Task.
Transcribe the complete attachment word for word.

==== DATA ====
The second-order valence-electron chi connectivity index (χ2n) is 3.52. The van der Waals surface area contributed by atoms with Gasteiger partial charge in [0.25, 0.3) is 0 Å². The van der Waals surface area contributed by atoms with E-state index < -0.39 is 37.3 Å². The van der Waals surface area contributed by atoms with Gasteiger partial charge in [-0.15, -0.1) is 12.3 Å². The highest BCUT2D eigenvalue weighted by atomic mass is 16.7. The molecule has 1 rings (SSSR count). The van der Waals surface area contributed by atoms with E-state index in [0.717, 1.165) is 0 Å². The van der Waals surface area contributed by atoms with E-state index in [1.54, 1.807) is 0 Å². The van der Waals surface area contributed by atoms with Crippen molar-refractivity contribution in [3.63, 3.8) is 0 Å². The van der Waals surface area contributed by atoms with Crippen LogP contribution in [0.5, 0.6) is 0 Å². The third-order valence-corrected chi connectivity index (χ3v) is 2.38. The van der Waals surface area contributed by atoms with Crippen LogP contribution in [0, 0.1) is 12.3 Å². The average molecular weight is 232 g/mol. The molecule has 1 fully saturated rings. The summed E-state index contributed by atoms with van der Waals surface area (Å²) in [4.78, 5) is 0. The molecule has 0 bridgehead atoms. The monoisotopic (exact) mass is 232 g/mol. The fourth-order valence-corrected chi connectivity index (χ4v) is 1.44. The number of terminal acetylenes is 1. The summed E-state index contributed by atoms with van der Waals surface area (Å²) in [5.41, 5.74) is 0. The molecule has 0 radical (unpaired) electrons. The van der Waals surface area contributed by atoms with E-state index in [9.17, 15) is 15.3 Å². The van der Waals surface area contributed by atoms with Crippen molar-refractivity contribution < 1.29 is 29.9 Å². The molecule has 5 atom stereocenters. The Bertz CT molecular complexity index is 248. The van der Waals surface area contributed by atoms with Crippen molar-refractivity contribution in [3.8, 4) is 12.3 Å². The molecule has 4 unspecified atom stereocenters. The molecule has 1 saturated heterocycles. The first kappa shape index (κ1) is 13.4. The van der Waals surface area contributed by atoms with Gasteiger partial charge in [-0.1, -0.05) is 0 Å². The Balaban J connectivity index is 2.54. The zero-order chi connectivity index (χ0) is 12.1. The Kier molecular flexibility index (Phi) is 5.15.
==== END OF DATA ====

The second-order valence-electron chi connectivity index (χ2n) is 3.52. The van der Waals surface area contributed by atoms with Gasteiger partial charge in [0.25, 0.3) is 0 Å². The van der Waals surface area contributed by atoms with E-state index < -0.39 is 37.3 Å². The van der Waals surface area contributed by atoms with Gasteiger partial charge in [-0.15, -0.1) is 12.3 Å². The highest BCUT2D eigenvalue weighted by atomic mass is 16.7. The molecule has 1 rings (SSSR count). The van der Waals surface area contributed by atoms with E-state index in [0.717, 1.165) is 0 Å². The van der Waals surface area contributed by atoms with E-state index in [1.54, 1.807) is 0 Å². The van der Waals surface area contributed by atoms with Crippen molar-refractivity contribution in [3.63, 3.8) is 0 Å². The van der Waals surface area contributed by atoms with Crippen LogP contribution in [0.5, 0.6) is 0 Å². The third-order valence-corrected chi connectivity index (χ3v) is 2.38. The van der Waals surface area contributed by atoms with Crippen LogP contribution in [0, 0.1) is 12.3 Å². The average molecular weight is 232 g/mol. The molecule has 1 fully saturated rings. The summed E-state index contributed by atoms with van der Waals surface area (Å²) in [4.78, 5) is 0. The molecule has 0 bridgehead atoms. The monoisotopic (exact) mass is 232 g/mol. The fourth-order valence-corrected chi connectivity index (χ4v) is 1.44. The number of terminal acetylenes is 1. The summed E-state index contributed by atoms with van der Waals surface area (Å²) in [5.41, 5.74) is 0. The molecule has 0 radical (unpaired) electrons. The van der Waals surface area contributed by atoms with E-state index in [9.17, 15) is 15.3 Å². The van der Waals surface area contributed by atoms with Crippen molar-refractivity contribution < 1.29 is 29.9 Å². The molecule has 5 atom stereocenters. The Bertz CT molecular complexity index is 248. The van der Waals surface area contributed by atoms with Crippen molar-refractivity contribution in [3.8, 4) is 12.3 Å². The molecule has 4 unspecified atom stereocenters. The molecule has 1 saturated heterocycles. The first kappa shape index (κ1) is 13.4. The van der Waals surface area contributed by atoms with Gasteiger partial charge in [-0.1, -0.05) is 0 Å². The Balaban J connectivity index is 2.54. The zero-order chi connectivity index (χ0) is 12.1. The Kier molecular flexibility index (Phi) is 5.15.